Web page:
Tesla will roll out an auto-steering software update for the Model S in the next three or four months, and owners won't even have to go into a Tesla store for the upgrade, founder Elon Musk said at a Thursday press conference.

Drivers will only be able to engage the autonomous system while on highways, despite having the technical ability to do a lot more.

"It is technically capable of going from parking lot to parking lot," Musk said. "But we won't be enabling that for users with this hardware suite, because we don't think it's likely to be safe in suburban neighborhoods," he continued, noting that such streets often lack posted speed limit signs and pose obstacles like children playing in the street.


The 'Carolina butcher' croc that ruled the world before the dinosaurs

© Jorge Gonzales
Scientists in the US have discovered a terrifying land-living crocodile, which lived in what is now North Carolina 230 million years ago.

The crocodile, called Carnufex carolinensis, which literally means the Carolina butcher, was a very early member of the crocodile family, but unlike its modern ancestors it was not aquatic, nor a quadruped but prowled around on two legs.

It was about 3 meters (10 feet) long and about 1.5 meter (3 feet) tall and had blade-like teeth and a long skull.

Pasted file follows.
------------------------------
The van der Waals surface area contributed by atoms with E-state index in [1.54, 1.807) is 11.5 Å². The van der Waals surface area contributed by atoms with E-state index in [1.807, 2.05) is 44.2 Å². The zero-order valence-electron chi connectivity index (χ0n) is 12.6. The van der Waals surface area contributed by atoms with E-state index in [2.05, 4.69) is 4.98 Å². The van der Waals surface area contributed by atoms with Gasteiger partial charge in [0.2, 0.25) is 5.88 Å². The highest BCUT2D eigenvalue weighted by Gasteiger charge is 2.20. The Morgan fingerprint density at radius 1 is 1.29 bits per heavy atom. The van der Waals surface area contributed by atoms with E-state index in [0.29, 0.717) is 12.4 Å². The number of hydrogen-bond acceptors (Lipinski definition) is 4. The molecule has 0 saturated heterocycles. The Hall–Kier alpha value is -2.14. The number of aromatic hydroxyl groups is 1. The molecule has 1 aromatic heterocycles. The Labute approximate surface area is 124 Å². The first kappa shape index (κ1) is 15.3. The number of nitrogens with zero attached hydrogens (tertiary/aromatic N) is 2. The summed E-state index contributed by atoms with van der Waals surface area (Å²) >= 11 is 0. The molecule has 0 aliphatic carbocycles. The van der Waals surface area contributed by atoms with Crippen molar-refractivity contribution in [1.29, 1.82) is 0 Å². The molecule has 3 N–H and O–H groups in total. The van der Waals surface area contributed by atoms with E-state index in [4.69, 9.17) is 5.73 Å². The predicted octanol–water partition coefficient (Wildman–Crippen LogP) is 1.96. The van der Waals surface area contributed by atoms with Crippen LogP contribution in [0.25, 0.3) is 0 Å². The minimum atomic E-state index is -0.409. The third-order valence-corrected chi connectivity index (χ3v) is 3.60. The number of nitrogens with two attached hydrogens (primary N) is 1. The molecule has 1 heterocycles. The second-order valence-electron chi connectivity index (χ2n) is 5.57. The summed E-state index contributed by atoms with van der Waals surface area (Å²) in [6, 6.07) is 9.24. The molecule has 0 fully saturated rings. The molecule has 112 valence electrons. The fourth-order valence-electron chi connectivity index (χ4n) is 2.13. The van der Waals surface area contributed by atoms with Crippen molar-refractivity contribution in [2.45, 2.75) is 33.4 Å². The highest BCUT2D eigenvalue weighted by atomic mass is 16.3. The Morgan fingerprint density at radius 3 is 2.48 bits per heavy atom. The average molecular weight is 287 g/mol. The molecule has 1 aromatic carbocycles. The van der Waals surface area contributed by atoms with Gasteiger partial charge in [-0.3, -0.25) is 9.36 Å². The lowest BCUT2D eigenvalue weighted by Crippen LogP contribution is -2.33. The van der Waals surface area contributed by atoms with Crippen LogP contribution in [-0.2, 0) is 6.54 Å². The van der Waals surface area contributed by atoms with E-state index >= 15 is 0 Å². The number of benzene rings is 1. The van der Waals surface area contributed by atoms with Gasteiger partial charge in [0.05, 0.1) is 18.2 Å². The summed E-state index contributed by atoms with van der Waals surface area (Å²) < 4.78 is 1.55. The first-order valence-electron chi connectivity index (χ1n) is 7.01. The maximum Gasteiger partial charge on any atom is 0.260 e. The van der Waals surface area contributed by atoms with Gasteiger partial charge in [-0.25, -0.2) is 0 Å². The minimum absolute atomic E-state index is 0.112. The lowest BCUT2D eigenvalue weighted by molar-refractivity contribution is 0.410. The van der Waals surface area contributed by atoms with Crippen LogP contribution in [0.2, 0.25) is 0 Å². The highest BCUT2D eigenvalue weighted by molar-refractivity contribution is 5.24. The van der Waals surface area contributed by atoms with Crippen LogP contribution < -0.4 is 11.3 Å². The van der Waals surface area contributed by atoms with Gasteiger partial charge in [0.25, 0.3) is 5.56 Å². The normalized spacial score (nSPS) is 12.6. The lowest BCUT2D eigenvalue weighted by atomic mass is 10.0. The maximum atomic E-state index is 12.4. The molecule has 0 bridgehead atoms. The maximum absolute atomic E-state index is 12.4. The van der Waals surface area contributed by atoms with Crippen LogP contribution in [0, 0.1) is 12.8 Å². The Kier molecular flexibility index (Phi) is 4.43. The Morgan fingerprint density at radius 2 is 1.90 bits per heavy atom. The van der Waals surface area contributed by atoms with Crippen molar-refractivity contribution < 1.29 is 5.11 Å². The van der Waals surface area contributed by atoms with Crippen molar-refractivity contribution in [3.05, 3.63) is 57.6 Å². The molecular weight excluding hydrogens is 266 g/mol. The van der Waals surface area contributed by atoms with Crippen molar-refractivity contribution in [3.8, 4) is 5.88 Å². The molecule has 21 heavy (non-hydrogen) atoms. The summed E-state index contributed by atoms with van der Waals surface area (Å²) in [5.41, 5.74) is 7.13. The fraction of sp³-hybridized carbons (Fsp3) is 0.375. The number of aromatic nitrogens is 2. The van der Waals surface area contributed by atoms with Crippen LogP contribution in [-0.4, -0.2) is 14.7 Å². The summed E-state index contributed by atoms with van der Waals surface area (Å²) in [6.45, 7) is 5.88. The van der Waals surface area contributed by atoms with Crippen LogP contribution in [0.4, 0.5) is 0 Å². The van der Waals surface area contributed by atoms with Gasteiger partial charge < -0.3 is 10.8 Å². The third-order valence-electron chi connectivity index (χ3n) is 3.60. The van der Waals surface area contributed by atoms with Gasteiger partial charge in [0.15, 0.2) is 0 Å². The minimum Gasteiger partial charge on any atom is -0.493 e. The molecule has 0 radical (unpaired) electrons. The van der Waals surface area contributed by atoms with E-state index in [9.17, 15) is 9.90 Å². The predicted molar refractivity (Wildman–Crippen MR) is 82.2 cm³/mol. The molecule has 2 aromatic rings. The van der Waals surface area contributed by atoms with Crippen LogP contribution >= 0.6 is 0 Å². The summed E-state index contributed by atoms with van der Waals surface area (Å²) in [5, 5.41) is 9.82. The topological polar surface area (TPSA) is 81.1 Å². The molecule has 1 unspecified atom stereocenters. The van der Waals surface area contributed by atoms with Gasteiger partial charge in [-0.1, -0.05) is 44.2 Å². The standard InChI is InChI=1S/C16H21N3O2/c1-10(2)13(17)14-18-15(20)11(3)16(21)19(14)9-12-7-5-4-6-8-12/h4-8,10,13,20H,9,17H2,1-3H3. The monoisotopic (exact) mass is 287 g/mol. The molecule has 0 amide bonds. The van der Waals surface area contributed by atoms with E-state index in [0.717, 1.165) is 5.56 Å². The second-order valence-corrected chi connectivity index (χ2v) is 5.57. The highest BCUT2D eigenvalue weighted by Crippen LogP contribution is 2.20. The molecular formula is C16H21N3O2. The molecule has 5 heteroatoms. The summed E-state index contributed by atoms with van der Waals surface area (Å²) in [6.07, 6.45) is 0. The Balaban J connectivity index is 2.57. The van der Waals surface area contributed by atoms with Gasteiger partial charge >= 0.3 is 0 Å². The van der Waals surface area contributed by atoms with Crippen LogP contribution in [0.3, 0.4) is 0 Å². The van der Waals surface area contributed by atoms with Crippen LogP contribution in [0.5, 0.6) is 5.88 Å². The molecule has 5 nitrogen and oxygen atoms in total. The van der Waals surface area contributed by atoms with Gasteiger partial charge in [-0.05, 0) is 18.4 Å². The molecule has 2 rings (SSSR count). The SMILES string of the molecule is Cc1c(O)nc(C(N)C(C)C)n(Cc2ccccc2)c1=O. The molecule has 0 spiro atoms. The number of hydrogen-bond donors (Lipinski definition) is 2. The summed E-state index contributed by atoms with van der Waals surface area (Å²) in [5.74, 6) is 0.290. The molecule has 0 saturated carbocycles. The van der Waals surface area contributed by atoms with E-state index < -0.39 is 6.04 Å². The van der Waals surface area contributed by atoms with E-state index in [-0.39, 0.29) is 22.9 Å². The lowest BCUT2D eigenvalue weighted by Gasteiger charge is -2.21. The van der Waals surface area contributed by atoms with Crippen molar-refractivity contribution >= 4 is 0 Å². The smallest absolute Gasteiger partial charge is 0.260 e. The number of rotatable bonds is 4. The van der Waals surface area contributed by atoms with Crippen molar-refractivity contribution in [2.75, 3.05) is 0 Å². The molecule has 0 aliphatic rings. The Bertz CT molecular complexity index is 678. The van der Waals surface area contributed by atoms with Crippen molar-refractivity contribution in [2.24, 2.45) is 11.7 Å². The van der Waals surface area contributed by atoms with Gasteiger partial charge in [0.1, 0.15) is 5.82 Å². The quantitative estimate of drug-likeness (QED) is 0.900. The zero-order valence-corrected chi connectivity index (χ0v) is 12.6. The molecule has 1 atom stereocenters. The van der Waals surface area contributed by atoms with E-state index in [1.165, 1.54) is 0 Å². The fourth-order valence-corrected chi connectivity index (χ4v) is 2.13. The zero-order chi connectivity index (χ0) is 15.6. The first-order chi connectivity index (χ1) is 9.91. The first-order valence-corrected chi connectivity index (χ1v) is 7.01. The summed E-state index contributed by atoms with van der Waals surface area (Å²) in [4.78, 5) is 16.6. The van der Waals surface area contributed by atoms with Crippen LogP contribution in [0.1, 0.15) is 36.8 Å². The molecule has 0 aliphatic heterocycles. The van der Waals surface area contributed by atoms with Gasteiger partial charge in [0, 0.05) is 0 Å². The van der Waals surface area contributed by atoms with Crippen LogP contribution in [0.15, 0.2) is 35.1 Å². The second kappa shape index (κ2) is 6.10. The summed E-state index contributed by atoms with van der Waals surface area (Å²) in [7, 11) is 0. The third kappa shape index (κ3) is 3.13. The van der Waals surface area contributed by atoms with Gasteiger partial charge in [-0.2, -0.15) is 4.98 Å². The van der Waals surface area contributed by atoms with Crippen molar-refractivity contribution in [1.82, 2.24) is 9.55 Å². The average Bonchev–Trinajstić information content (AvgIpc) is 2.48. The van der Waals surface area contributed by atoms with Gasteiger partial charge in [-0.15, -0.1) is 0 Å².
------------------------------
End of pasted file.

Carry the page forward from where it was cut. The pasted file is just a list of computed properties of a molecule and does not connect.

Moral decisions can be influenced by tracking the eyes

© Lund University
The study is the first to demonstrate a connection between gaze and moral choices, but it is based on previous studies which have shown that for simpler choices, such as choosing between two dishes on a menu, our eye movements say what we will eat for dinner before we have really decided.
Our opinions are affected by what our eyes are focusing on in the same instant we make moral decisions. Researchers at Lund University and other institutions have managed to influence people's responses to questions such as "is murder defensible?" by tracking their eye movements. When the participants had looked at a randomly pre-selected response long enough, they were asked for an immediate answer. Fifty-eight per cent chose that answer as their moral position.

The study shows that our moral decisions can be influenced by what we are looking at when we make the decision. Using a new experimental method, the researchers tracked participants' eye movements and demanded an answer when their eye rested on a randomly pre-selected answer.

The researchers, from the Division of Cognitive Science at Lund University, University College London (UCL) and the University of California, Merced, studied in real time how people deliberate with themselves in difficult moral dilemmas. The participants had no idea that the researchers were carefully monitoring how their gaze moved in order to demand an answer at the right moment. The results showed that the responses were systematically influenced by what the eye saw at the moment an answer was demanded.